Period Room in Dittrick Museum

The People Behind (and in) the Museum

It’s #MuseumWeek, where museums around the world take to Twitter in a behind-the-scenes look at collections! Today’s theme is people. Follow us here on the blog, on Twitter and on Instagram all week to keep up with each event! #peopleMW

Skull Specimen
A toothless male skull featured in a case of 19th century surgical instruments. Gift of Charles A. Muncaster, 1968.

Although the Dittrick Museum’s collections primarily focus on medical tools and  artifacts, a close look around the galleries reveals a few human specimens ever ready to greet visitors with perpetual (and sometimes toothless) smiles. Like the surgical sets and pharmaceuticals they’re featured next to, these specimens were also tools — tools used to teach students about the human body.

Dissection Dittrick
Class Portrait from Dissection: Photographs of a Rite of Passage in American Medicine, 1880-1930

Our collections include many historic images of medical students engaged in dissection, often with each trainee’s name inscribed on the photo. Meanwhile, the identities of the cadavers, like our featured human specimens, remain unknown. Little information is available to answer questions such as: Who were these people? Why did they become objects of anatomical study?

For example, the young male skeleton featured in our period doctor’s office came from Dr. Charles A. Muncaster, a graduate of the Western Reserve School of Medicine, class of 1919. He had acquired the specimen during his studies in 1915, a time when an articulated skeleton sold for $45 to $75. Advertisements for osteological specimens offered no details about the source of their materials, only the quality of the articulation.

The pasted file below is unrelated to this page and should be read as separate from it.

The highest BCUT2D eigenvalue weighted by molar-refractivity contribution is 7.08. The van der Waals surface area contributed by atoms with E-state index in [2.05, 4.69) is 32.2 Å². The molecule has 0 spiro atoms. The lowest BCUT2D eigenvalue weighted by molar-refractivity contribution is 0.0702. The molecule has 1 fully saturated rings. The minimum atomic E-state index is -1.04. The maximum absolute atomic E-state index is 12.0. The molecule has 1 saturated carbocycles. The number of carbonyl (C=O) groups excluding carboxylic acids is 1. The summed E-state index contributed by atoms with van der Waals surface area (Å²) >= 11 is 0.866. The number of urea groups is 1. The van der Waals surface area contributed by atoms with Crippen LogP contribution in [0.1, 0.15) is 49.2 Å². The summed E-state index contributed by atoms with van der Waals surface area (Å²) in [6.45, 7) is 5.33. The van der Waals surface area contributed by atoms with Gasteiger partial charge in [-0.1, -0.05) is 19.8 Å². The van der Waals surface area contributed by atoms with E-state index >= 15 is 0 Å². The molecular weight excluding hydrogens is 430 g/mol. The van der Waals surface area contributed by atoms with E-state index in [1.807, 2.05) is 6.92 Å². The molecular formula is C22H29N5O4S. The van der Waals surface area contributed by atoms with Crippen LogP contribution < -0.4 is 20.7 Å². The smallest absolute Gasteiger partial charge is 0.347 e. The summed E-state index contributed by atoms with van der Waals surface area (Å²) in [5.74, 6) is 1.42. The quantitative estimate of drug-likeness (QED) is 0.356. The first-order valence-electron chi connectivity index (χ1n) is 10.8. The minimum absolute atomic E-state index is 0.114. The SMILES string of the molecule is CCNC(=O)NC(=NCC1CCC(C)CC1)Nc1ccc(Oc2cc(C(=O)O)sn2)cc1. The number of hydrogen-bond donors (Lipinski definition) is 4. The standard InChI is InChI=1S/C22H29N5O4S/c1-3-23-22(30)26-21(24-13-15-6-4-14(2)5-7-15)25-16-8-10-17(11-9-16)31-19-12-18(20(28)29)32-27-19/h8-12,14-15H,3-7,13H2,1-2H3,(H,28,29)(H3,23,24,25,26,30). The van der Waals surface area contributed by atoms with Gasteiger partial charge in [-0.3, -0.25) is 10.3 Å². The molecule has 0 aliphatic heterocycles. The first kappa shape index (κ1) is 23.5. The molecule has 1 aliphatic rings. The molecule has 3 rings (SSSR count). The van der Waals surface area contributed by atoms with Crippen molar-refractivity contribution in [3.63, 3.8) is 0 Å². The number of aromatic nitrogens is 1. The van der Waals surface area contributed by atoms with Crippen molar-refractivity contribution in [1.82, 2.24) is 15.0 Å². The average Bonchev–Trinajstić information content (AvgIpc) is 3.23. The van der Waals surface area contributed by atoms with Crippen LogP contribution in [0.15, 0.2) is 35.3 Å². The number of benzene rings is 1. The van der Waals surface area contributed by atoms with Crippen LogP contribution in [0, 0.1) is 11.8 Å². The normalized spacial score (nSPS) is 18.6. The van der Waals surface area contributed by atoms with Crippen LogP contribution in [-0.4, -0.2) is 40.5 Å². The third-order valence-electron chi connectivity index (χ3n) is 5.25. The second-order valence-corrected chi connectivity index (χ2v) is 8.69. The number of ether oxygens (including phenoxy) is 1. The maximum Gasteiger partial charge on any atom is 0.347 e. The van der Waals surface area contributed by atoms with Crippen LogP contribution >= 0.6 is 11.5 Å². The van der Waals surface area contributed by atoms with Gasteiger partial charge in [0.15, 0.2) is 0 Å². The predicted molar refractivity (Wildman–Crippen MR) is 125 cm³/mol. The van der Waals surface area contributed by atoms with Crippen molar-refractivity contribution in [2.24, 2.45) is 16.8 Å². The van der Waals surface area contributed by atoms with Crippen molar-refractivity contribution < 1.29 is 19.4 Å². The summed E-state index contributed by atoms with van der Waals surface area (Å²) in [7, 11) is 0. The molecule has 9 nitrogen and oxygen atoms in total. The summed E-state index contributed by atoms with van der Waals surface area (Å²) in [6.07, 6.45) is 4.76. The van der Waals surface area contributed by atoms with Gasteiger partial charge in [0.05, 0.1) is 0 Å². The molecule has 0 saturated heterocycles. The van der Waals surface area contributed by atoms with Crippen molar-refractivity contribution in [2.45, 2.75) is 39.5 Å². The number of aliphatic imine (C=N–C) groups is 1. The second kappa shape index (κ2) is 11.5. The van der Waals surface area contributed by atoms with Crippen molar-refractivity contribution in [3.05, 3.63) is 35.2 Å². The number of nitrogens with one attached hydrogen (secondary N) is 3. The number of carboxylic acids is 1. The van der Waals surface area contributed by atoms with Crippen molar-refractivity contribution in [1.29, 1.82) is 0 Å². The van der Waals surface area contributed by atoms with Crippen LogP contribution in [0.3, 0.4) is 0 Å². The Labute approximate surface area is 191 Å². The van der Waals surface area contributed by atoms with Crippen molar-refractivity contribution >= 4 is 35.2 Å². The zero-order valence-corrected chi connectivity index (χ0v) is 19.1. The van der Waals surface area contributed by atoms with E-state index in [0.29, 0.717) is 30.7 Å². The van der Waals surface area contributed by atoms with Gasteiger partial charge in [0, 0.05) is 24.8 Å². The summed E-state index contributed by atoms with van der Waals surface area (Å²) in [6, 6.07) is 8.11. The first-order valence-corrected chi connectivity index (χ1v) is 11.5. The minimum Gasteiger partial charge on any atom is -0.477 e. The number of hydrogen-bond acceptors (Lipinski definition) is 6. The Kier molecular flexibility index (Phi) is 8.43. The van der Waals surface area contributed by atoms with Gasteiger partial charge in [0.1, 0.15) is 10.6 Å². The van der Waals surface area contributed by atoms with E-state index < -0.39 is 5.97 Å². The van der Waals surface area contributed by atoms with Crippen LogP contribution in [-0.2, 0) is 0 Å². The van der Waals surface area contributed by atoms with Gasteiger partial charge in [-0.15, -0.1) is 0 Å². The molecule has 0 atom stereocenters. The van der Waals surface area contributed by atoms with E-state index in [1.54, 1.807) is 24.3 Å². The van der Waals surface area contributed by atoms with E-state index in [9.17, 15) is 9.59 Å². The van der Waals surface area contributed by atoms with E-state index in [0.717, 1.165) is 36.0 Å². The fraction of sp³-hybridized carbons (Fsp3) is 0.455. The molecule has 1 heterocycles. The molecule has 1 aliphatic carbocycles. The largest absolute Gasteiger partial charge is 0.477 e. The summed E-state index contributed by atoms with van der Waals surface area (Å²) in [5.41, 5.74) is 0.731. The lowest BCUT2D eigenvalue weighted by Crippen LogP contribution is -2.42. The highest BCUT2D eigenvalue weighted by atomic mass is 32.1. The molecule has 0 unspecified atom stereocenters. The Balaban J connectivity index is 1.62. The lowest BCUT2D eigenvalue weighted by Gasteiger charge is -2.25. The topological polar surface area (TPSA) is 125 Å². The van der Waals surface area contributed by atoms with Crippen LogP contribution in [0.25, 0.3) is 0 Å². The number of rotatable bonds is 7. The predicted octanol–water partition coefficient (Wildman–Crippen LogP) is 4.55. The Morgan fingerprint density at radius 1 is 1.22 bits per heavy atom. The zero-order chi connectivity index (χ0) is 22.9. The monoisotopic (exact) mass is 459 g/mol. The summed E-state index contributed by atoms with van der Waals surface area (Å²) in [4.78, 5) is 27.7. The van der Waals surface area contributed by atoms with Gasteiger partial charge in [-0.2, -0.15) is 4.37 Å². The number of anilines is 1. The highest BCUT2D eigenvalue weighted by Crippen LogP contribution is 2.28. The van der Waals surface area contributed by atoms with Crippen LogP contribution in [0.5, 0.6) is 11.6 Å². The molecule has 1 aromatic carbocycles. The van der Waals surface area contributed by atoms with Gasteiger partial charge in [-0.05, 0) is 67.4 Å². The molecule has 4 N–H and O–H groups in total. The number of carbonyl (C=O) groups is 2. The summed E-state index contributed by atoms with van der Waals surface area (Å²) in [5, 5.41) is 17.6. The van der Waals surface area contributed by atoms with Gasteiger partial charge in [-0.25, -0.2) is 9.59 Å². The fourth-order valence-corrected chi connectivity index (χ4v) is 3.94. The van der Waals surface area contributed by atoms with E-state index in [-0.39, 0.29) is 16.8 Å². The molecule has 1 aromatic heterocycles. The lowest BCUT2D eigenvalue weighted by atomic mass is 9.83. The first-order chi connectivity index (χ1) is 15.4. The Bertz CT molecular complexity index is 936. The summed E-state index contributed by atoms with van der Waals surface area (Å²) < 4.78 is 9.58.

1915 Osteological Speciments.jpg
Osteological Preparations from Halsam & Co. Catalog  (1915).

In 1968, besides the two human specimens shown above, Muncaster donated his complete obstetrical bag, providing a snap-shot of early 20th century physician-assisted childbirth.  Like Dr. Muncaster, the museum’s collections have been greatly enriched by generous patrons’ donations of their professional tools. The artifacts tell not only the stories of individual practitioners, but also of patients, education and historical understandings of health and the body.

Muncaster OB Bag
Obstetrical Bag and Artifacts, c. 1920. Gift of Charles A. Muncaster, 1968.

Published by

Catherine C. Osborn

I am a PhD student in Medical Anthropology at Case Western Reserve University, the Editorial Associate at Culture, Medicine and Psychiatry, as well as a Research Assistant at the Dittrick Medical History Center. My research focuses on interpretations of illness and use of medical technologies both cross-culturally and historically. I believe that it is only through multidisciplinary study that health and the human approaches to managing it can be truly understood.

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